I ♥ Sedona

It’s true! I even bought one of those badges to prove it.

Background info: Sedona is a picturesque town in northern Arizona, set in about 300 acres of spectacular National Park. It’s famed for its amazing red rock sandstone formations and Native Americans used to live there back in the day. It’s one of those places that you apparently have to visit if you’re in Phoenix, especially if you’re into all that spiritual mumbo jumbo. Since Eoin had Friday off (another reason to love Thanksgiving) we decided to head up in that direction for a little cheap ‘n’ cheerful mini break.

Day 1: Phoenix to Cottonwood

After a slightly late start, we hit the road at 10am on Friday. Because accommodation in that area is mega-expensive, and we’re on a budget, we decided to stay in a place called Cottonwood, about 15 minutes this side of Sedona. Cottonwood. Who wouldn’t want to check out such a cute-sounding town?

So off we went, with the intention of stopping somewhere en route for brunch. (Sidenote: travelling in America is a breeze thanks to the amazing infrastructure and interstate freeways. However, if you want to stop for food your choices are pretty much limited to McDonald’s, Wendy’s, Denny’s and all the usual fast food suspects.) After about an hour and a half we spotted a sign for Byler’s Amish Kitchen in a place called Black Canyon City. Now I don’t know about you, but I’m really interested in the Amish, so we decided to take a short detour in the name of fodder and general nosiness.

Byler’s, a quaint and slightly tatty little diner, was jammers so while we waited for a table I read up on the family. Unfortunately (for me) the brothers who own the restaurant left the Amish years ago but apparently still like to stick to some of the traditions. The place was full of locals and the fare was all home-cooked and rustic. Oh and the pies! They looked divine.

I ordered fried fish in a bun with sweet potato fries and Eoin went for the “country special”, which seemed to be an open beef sandwich with mashed potatoes drenched in gravy. Look see!

Unfortunately I didn’t have room for dessert after all that, as much as I wanted a slice of pecan pie, so we got back on the road. At this point we were only about 40 minutes from Cottonwood, so we decided to check out Montezuma Castle on the way.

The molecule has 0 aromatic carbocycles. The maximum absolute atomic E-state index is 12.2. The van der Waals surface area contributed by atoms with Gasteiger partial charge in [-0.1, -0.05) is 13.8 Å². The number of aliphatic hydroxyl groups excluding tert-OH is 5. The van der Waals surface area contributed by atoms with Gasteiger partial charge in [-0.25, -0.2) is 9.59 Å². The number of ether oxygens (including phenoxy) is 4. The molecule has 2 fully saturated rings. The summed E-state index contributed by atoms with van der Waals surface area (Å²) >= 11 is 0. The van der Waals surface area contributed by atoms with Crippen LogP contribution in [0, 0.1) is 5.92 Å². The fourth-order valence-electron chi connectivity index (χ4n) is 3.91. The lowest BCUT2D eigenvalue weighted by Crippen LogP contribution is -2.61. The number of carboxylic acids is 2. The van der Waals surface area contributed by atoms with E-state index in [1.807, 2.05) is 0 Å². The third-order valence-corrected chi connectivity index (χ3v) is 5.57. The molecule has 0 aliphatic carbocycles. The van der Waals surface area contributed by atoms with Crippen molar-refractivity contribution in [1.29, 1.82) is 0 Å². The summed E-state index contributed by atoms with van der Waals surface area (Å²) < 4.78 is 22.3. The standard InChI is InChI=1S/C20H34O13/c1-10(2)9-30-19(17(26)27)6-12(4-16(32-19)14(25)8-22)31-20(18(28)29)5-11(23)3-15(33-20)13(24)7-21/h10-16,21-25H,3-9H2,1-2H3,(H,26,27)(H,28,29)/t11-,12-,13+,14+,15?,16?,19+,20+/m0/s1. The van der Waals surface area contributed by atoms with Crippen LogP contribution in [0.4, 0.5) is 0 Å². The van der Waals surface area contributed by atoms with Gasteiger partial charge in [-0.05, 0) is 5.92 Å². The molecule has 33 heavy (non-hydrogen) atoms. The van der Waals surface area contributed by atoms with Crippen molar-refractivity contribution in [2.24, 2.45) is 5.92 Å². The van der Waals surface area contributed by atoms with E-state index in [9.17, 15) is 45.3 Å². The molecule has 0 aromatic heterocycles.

Background info: Montezuma Castle is a really well-preserved cliff dwelling where members of the Singua tribe lived in the 12th Century (thanks Wikipedia). It’s basically a house built into a cliff face, that would have been home to around 50 people when it was inhabited. Unfortunately the house itself has been closed to the public since the 1950s but it was cool to see it from the outside. Also, since Native Americans had a bit of cop on, it was built above a lovely river (called Beaver Creek – ha!) in a really scenic little spot. I had forgotten how nice it is to walk around under trees and see non deserty vegetation. The grounds were very pretty and autumnal, most un-Arizonalike.

See? Deciduous trees! Leaves! Shade! Montezuma Castle has it all going on. Now here’s a shot of the castle itself (below). Less a castle and more a gaff, I’d call it. It’s five stories tall though and has around 20 rooms. I like what they’ve done with the place, don’t you?

After hanging around for about an hour, we set off towards Cottonwood. As I mentioned earlier, we’re on a budget so we booked a motel for the night. Staying in a motel was on my list of Things I Want To Do In America and it didn’t disappoint, although I won’t be repeating the experience any time soon. Why? Well, for a start it was freezing. (I should mention that Cottonwood, Sedona et al are at a much higher elevation than Phoenix which is in the Sun Valley.) Freezing room aside, it also stank a bit and the walls were like paper. Still, it was only for one night and I’m glad I did it.